Officials at the CDC said arsenic, cadmium, antimony and other byproducts of the smelting process are carcinogens. CDC officials also said that exposure to those metals can cause skin rashes, nosebleeds and hair loss.
Lupita's hair slips out by the brush-full every day, and she has suffered spontaneous bleeding in her nose and throat for the past couple of years. It got so bad in November that Andrea and her husband slept with Lupita, out of fear that she might drown in her own blood. Andrea says they did not know what was causing her problems. Then her lead test came back positive.
Now Andrea stands before the monster, a mile south of the U.S. border, shaking her head in disgust.
Wenceslao Martinez, a physician, runs a health clinic a few blocks from Andrea's house. He says he constantly sees patients with suspicious diseases, from chronic rashes to cancers to fatal birth defects.
"For a colonia of only 10,000 people, what we see here is very strange," he said. "There is definitely a link to the maquiladoras. But it's hard to prove. So who gets the blame? Nobody."
He treated Margarita Jaimes's 3-year-old son, Serafin Vidrio, who turned up one day last July with swelling in his neck and eyes. He was diagnosed with acute leukemia on Aug. 6. He died on Aug. 24.
Margarita, like the others, is frustrated no one has spent the money to study whether the illnesses around these factories are linked to the toxins they have dumped. As she talks, her daughter, Eva Paulette, 6, sits on her lap. She has been having nosebleeds. Her hair is falling out in clumps. The doctors cannot explain it.
Carmen Garcia used to walk to work every day past Andrea's house, past the open piles of sludge at Metales to a factory where she assembled stereo speakers. When she became pregnant two years ago, she knew her factory was not the best environment, because in the previous two years three of her co-workers had delivered stillborn babies.
Then on Nov. 3, 2000, Carmen delivered Miguel Angel, who suffered from anencephaly, a fatal defect in which babies are born with little or no brain or skull. Miguel Angel's empty skull was open wide like a tulip. He survived for two months.
"It's like a trap here," Carmen said. She's pregnant again. "I'm so scared."
A CDC spokesperson estimated that anencephaly occurs in two to four of every 10,000 births in the United States; hydrocephaly, a related disorder, occurs in about six of 10,000 births.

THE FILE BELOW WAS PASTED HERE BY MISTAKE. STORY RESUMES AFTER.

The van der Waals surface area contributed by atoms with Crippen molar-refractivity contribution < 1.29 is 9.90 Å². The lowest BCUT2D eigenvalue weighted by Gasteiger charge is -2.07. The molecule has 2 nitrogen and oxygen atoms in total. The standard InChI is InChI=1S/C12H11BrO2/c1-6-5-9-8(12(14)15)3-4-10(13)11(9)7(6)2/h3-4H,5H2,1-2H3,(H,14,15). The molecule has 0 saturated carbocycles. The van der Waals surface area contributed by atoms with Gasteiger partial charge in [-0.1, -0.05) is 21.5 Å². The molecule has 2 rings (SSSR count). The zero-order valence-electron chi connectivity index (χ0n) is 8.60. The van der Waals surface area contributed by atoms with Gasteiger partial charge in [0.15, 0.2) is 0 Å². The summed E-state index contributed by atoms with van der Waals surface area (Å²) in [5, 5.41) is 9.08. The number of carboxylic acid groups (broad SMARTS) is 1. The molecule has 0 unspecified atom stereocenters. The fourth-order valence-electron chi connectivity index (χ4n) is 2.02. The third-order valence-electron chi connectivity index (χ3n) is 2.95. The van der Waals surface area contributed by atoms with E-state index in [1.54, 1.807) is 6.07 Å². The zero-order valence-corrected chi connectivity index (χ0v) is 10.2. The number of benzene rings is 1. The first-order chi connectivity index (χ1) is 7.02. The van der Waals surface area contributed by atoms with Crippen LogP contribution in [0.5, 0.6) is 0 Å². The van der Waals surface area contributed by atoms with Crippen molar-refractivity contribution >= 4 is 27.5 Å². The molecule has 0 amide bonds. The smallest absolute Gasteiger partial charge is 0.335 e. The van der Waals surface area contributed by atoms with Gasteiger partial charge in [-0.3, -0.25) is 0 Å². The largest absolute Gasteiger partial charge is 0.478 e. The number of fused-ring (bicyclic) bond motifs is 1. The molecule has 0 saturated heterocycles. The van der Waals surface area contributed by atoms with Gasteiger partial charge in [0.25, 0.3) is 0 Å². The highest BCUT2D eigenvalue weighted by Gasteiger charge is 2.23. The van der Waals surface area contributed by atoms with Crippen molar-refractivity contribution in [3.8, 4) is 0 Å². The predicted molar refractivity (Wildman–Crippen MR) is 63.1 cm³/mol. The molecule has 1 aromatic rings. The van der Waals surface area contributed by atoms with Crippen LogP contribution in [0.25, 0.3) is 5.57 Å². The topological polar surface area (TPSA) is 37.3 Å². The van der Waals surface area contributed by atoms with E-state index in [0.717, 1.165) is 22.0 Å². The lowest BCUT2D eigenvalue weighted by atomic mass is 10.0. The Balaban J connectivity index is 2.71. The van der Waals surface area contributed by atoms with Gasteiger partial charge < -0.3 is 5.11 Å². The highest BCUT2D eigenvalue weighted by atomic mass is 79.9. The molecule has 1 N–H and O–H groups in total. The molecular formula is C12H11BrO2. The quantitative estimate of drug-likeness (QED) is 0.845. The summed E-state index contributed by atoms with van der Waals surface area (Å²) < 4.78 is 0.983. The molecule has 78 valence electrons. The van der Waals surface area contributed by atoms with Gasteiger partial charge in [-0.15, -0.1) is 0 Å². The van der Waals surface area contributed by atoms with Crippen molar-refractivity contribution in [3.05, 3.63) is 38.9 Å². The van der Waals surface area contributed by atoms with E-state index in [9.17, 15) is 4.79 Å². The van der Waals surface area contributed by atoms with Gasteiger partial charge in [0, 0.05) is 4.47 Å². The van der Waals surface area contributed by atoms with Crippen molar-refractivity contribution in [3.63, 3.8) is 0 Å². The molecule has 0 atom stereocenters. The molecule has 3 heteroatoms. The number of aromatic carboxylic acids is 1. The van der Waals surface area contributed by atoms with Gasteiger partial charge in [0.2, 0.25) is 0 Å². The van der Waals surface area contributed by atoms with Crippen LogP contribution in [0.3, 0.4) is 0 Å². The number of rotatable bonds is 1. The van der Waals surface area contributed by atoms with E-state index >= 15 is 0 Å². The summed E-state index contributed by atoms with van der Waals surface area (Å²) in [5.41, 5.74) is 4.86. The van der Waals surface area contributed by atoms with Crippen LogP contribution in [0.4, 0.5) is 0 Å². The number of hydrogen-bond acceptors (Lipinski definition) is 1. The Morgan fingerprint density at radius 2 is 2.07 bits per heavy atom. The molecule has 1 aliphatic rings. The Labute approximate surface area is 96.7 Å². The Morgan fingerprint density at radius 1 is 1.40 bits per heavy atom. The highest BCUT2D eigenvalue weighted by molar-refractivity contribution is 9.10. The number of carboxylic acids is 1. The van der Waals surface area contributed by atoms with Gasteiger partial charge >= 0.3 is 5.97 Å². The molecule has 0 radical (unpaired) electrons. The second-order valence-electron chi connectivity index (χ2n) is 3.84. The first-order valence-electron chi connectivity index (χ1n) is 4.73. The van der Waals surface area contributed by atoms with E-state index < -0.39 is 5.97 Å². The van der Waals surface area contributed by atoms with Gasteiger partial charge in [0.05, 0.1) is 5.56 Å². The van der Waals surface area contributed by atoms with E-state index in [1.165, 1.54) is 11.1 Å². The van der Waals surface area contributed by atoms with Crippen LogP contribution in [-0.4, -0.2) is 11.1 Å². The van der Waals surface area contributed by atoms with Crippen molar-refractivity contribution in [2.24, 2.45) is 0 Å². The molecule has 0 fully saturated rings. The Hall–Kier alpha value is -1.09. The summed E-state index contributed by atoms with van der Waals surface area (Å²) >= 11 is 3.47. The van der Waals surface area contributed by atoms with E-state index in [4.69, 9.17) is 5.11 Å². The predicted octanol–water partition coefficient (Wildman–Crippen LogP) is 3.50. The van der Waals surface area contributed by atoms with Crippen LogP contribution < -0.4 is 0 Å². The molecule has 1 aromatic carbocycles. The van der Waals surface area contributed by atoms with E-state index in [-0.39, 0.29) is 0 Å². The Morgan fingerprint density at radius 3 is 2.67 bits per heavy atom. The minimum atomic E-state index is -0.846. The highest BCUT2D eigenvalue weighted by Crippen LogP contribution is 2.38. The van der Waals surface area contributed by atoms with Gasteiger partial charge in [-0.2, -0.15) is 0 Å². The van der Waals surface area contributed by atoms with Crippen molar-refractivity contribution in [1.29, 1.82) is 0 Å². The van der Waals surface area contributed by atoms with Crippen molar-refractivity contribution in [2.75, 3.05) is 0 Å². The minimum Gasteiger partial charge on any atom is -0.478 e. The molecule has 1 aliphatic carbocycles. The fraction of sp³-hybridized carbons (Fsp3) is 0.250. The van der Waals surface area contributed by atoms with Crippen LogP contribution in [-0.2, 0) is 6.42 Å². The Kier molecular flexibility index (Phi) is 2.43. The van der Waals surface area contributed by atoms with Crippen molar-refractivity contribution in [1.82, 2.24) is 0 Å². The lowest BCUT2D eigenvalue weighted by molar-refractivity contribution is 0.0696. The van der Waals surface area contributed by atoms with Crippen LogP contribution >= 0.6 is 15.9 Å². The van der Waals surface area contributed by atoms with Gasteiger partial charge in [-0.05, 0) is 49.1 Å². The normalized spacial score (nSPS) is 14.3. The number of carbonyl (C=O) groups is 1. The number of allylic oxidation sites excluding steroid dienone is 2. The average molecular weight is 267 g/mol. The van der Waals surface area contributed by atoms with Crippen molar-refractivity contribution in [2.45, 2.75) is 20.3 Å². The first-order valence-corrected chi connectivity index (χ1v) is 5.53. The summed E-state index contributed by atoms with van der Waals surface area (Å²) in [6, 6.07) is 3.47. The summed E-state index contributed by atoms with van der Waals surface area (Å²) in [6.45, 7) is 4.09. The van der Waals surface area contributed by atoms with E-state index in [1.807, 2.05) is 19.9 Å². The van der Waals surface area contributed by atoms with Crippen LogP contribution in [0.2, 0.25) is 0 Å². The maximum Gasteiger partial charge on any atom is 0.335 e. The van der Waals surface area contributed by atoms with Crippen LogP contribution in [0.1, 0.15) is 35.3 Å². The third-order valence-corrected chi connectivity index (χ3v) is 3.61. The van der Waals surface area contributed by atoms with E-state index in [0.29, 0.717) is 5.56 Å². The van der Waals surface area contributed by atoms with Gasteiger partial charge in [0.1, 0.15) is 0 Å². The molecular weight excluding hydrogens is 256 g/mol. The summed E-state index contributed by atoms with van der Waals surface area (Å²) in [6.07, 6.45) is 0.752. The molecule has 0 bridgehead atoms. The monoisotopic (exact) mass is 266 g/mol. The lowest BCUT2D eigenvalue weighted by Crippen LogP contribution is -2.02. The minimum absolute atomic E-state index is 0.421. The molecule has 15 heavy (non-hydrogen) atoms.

The state of Baja California, which includes Tijuana, is now conducting its first major study of those two birth defects. Moises Rodriguez Lomeli, the state's chief epidemiologist, said the study was launched 18 months ago after state officials realized the rate of those birth defects in the state was abnormally high. In one two-block area of Chilpancingo, residents count eight babies born with those two defects in recent years.
Andrea and other community leaders, working with the Environmental Health Coalition, filed a complaint about Metales with the Commission for Environmental Cooperation, NAFTA's environmental watchdog agency. The commission issued a report last year noting that "exposure to these heavy metals can severely harm human health" and called the site's cleanup "urgent."
In the commission's 154-page report, the enforcement division of Mexico's environment ministry said that "with alarming regularity" foreign-owned factories are being abandoned, with their hazardous waste left behind. It also said the EPA viewed the Metales situation as "exemplifying a critical public policy issue in the border region: the use of the border as a shield against enforcement." The Mexican government has been reluctant to clean up foreign-made messes, and when the foreigners return home they are beyond the reach of Mexico's laws.
Andrea and other women in the community, with help from the Environmental Health Coalition, are now trying to educate residents about the hazards around them. They pass out lead-testing kits and arrange blood tests for children. They write to government officials and hold all-night vigils outside their offices. They marched on Kahn's office in San Diego, holding up signs with such messages as: "Jose Kahn: you forgot something in Tijuana."
Black smoke is rising from a burning car behind Andrea's house. The local kids again, torching a stolen and stripped Oldsmobile Cutlass for kicks. As if the place didn't have enough problems, Andrea says, punching buttons on her phone to rouse the fire department.
She's standing in her fenced-in yard, where she rents out a couple of small shacks to make a little money. The woman who lives in one of them gave birth a few months ago to a baby missing most of its lower body. The previous tenant in the same house woke up with her neck swollen like a bullfrog's. "Two months later, she was dead," Andrea says. "Nobody ever knew why."
A couple of unhurried firemen arrive to begin hosing down the burning car. Andrea, who is pregnant again, says she dreams of the day when all the toxic pollution is gone, when Chilpancingo is clean and healthy, filled with flowers and trees, the way she remembered it as a girl.
Then she closes her eyes against the thick, black smoke.